In All Kander (and Ebb)
Jim Caruso asks a host of theater notables to name their favorite song by the unbeatable team of John Kander and Fred Ebb.
These are Liza's words in her introduction to the recently released Colored Lights: Forty Years of Words and Music, Show Biz Collaboration, and All That Jazz, by John Kander and Fred Ebb as told to Greg Lawrence. To read the book is to feel like a happy fly on the wall -- one that has the golden opportunity to overhear a warm, informative, sometimes hilarious conversation with Broadway's longest-running composer-lyricist team. I've been an admirer of K&E for as long as I can remember and am lucky enough to have become a friend of these two icons during the past decade, so I was thrilled to speak with many others who feel the same as I do about them and their work. When you ask yourself, "Whatever happened to class?" you need look no further than these two guys. But the question of the moment is, "What is your favorite Kander and Ebb song?"
Stephen Schwartz (composer-lyricist, Wicked)
My favorite Kander and Ebb song has always been "A Quiet Thing." I think it's one of the most beautiful melodies I have ever heard. And the lyric, in my opinion, is close to perfect. It's simple, understated, and just poetic enough: "Happiness comes in on tiptoe." In terms of a show number, I've always been partial to "The Pineapple Song" from Cabaret, just because I think it does so much in terms of establishing the characters and their relationship in an enormously charming way.
Linda Lavin (currently touring with her one-woman show, The Song Remembers When)
I love "I Don't Remember You" from The Happy Time. I used to sing it but it made me cry, which was bad. Then I worked on it in a class with David Craig and could finally do it without crying, which was good. It's a very powerful song. Of course, I've known John and Fred since before they were Kander & Ebb -- which makes me sound ancient, so don't write that!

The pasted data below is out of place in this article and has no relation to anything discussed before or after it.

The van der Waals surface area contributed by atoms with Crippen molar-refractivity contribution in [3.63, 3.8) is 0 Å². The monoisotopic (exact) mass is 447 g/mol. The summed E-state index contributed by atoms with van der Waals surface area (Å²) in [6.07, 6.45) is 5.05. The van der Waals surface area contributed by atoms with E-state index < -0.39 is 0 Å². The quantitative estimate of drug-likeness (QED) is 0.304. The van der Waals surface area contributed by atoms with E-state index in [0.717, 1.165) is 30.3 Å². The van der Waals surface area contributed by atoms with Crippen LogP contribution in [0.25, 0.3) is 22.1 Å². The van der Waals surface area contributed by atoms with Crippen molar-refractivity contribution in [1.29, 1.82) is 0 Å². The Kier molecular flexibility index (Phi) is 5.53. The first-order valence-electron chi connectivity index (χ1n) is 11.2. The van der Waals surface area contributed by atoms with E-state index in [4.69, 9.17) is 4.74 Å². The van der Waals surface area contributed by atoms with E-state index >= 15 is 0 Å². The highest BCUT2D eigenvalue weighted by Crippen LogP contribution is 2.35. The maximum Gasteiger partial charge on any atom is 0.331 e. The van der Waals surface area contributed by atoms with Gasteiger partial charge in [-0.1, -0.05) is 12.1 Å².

Jeff Marx (co-composer and co-lyricist, Avenue Q)
Of all the great Kander and Ebb songs that I love, "New York, New York" is my all-time favorite. I mean, how do you begin to write an American anthem like that? It doesn't happen by accident. The simplicity and catchiness of the musical hook and the strength and universality of the lyrics are just astounding. The words "start spreading the news" immediately evoke the song in everyone's mind because the song is so well known -- and it's so well known because it's so exquisitely crafted. That vamp is so proud and vibrant and fearless! Those guys accomplished exactly what we all strive to do: The craft and effort are so transparent that the song sounds timeless and inevitable.
Carol Woods (Follies, The Goodbye Girl, Grind)
I've never had the pleasure of singing it but I love "Sara Lee," which Liza and Kaye Ballard have done for years. It's a brilliant piece of special material that always makes me scream with laughter. The wide spectrum of material that Kander and Ebb write is amazing, isn't it? How did two people come up with such brilliance? "Sometimes a Day Goes By" is heart wrenching. I think their ballads are the absolute best. Can't I just sing them all?